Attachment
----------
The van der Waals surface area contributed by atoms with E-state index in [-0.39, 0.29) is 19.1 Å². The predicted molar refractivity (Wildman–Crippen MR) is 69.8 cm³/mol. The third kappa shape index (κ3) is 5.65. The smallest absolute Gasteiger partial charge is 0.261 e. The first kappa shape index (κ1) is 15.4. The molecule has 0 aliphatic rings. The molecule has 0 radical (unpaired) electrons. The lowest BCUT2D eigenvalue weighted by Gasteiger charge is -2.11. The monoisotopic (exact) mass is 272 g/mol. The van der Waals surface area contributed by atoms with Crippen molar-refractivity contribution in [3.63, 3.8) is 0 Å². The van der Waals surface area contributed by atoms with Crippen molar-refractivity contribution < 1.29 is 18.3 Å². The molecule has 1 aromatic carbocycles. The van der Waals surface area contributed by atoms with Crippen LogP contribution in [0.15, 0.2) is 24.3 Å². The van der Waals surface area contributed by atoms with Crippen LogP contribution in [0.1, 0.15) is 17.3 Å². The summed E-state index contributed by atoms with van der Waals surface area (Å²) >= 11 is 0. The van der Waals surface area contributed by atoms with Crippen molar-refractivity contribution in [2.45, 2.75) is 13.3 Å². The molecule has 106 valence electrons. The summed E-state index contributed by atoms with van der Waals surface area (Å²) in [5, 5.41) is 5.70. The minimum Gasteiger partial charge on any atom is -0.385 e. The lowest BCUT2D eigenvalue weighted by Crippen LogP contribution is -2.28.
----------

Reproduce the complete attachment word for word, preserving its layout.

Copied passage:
The van der Waals surface area contributed by atoms with E-state index in [-0.39, 0.29) is 19.1 Å². The predicted molar refractivity (Wildman–Crippen MR) is 69.8 cm³/mol. The third kappa shape index (κ3) is 5.65. The smallest absolute Gasteiger partial charge is 0.261 e. The first kappa shape index (κ1) is 15.4. The molecule has 0 aliphatic rings. The molecule has 0 radical (unpaired) electrons. The lowest BCUT2D eigenvalue weighted by Gasteiger charge is -2.11. The monoisotopic (exact) mass is 272 g/mol. The van der Waals surface area contributed by atoms with Crippen molar-refractivity contribution in [3.63, 3.8) is 0 Å². The van der Waals surface area contributed by atoms with Crippen molar-refractivity contribution < 1.29 is 18.3 Å². The molecule has 1 aromatic carbocycles. The van der Waals surface area contributed by atoms with Crippen LogP contribution in [0.15, 0.2) is 24.3 Å². The van der Waals surface area contributed by atoms with Crippen LogP contribution in [0.1, 0.15) is 17.3 Å². The summed E-state index contributed by atoms with van der Waals surface area (Å²) >= 11 is 0. The van der Waals surface area contributed by atoms with Crippen molar-refractivity contribution in [2.45, 2.75) is 13.3 Å². The molecule has 106 valence electrons. The summed E-state index contributed by atoms with van der Waals surface area (Å²) in [5, 5.41) is 5.70. The minimum Gasteiger partial charge on any atom is -0.385 e. The lowest BCUT2D eigenvalue weighted by Crippen LogP contribution is -2.28.